A normal flow between client and server over HTTP connection is made of Requests and Responses.

HTTP communication

The client sends a response to the server and then the server sends back the response. Now there can be use cases where the server would have to send data to the client, for example, a chat application or a stock market tracker. In such scenarios, where the server needs to send data to the client at will, WebSocket communication protocol can solve the problem.

WebSocket provides full-duplex communication channels over a single TCP connection. Both HTTP and Websocket protocols are located at layer 7 in the OSI model and depend on TCP at layer 4.

Websocket Connections string looks like ws://some.example.com or for secured wss://some.example.com

To achieve the communication, the WebSocket handshake uses the HTTP Upgrade header to change from the HTTP protocol to the WebSocket protocol.

WebSocket handshake

  • The client sends a request for “upgrade”  as GET 1.1 upgrade
  • The server responds with 101- Switching protocols 

Once the connection is established, the communication is duplex, and both client and server and sent messages over the established connection.

Challenges with Websockets

  • Proxy is difficult at Layer 7. It will mean 2 levels of WebSocket connectivity, client to proxy and then proxy to backend.
  • Layer 7 load balancing is difficult due to the stateful nature of communication.
  • Scaling is tough due to its stateful nature. Moving the connection from one installed backend to another would mean resetting the connection.

HTTP 1 vs 2 vs 3

For years, the Internet is powered by HTTP protocol helping millions of websites and applications deliver content. Let’s take a look at the journey of the HTTP protocol, its past, present, and future.


The current version of the HTTP 1 protocol is actually HTTP 1.1. But let’s start with HTTP 1, which was a simple request-response protocol.

HTTP 1 flow

HTTP 1.1

As we can see in HTTP 1 implementation, one major problem was that connection needed to be established after each request. To solve this problem HTTP 1.1 came up with a keep-alive concept which helped to send multiple requests over a single connection. To achieve the speed, HTTP1.1 had 6 TCP connections behind the scenes instead of 1.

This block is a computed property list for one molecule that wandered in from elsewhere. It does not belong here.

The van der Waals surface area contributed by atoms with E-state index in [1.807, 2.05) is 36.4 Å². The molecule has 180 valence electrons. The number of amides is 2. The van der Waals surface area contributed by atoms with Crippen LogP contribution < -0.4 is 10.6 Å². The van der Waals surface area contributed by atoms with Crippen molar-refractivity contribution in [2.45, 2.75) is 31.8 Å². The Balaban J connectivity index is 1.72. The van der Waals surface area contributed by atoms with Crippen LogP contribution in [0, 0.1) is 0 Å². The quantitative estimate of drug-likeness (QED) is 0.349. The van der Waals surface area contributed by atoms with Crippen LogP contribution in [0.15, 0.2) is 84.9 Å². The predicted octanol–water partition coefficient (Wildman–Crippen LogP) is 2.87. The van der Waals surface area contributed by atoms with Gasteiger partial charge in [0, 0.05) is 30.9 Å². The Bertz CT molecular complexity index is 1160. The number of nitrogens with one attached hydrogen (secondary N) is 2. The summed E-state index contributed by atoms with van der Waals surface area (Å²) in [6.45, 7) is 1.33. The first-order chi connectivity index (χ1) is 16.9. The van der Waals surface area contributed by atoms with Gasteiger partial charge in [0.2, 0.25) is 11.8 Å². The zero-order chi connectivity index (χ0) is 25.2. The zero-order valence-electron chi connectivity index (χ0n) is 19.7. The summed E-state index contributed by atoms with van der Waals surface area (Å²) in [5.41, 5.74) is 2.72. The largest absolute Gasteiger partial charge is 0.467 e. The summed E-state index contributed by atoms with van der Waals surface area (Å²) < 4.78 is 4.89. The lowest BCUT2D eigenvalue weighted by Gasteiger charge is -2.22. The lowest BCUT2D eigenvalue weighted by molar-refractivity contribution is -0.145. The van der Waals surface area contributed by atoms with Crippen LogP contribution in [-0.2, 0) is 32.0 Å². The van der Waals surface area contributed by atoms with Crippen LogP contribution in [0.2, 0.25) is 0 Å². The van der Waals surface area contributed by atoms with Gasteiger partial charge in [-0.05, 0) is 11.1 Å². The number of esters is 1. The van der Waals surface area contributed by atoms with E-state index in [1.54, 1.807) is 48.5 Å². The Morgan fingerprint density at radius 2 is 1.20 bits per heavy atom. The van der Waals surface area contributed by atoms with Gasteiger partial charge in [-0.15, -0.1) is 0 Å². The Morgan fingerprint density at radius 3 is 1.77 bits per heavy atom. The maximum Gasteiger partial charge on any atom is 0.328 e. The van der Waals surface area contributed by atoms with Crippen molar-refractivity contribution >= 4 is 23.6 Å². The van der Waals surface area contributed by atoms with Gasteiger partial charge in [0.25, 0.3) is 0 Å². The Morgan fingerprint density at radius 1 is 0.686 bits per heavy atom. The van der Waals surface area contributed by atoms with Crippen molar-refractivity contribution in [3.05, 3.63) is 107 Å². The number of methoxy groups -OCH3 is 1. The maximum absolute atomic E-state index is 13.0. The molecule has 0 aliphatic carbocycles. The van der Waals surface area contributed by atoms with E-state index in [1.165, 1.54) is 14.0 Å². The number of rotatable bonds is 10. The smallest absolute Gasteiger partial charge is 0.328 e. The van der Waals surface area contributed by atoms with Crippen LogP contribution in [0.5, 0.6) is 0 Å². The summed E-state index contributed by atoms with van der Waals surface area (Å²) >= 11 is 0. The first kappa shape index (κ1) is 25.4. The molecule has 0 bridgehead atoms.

Though HTTP 1.1 was much faster than HTTP 1, it had some problems, most importantly, it was not making use of TCP connection completely. Each connection was sending one request at a time. This problem was solved in HTTP 2 and multiple concurrent requests could be sent.


To achieve this parallel request over a single HTTP connection, HTTP 2 uses the concept of streams. That is, each request being sent from the client has a unique stream id attached behind the scenes. This helps the client and server identify the calling and receiving endpoints. One can think of each stream as an independent channel for communication.


One problem with HTTP 2 is that the streams we have defined are at the HTTP level. TCP is not aware of the concept and is just sending packets at a lower layer. So if there are 4 independent requests sent using 4 different streams, and even if a single packet for any of the requests is lost in the communication, the backend server will keep waiting for the packet and all 4 requests will wait.

HTTP 3 plans to solve this problem by implementing HTTP over QUIC instead of TCP. QUIC too has the concept of streams inbuilt, so in the above-mentioned scenario, when one packet is lost for one request out of 4, only one stream is impacted and a response for the other 3 requests will be successfully served.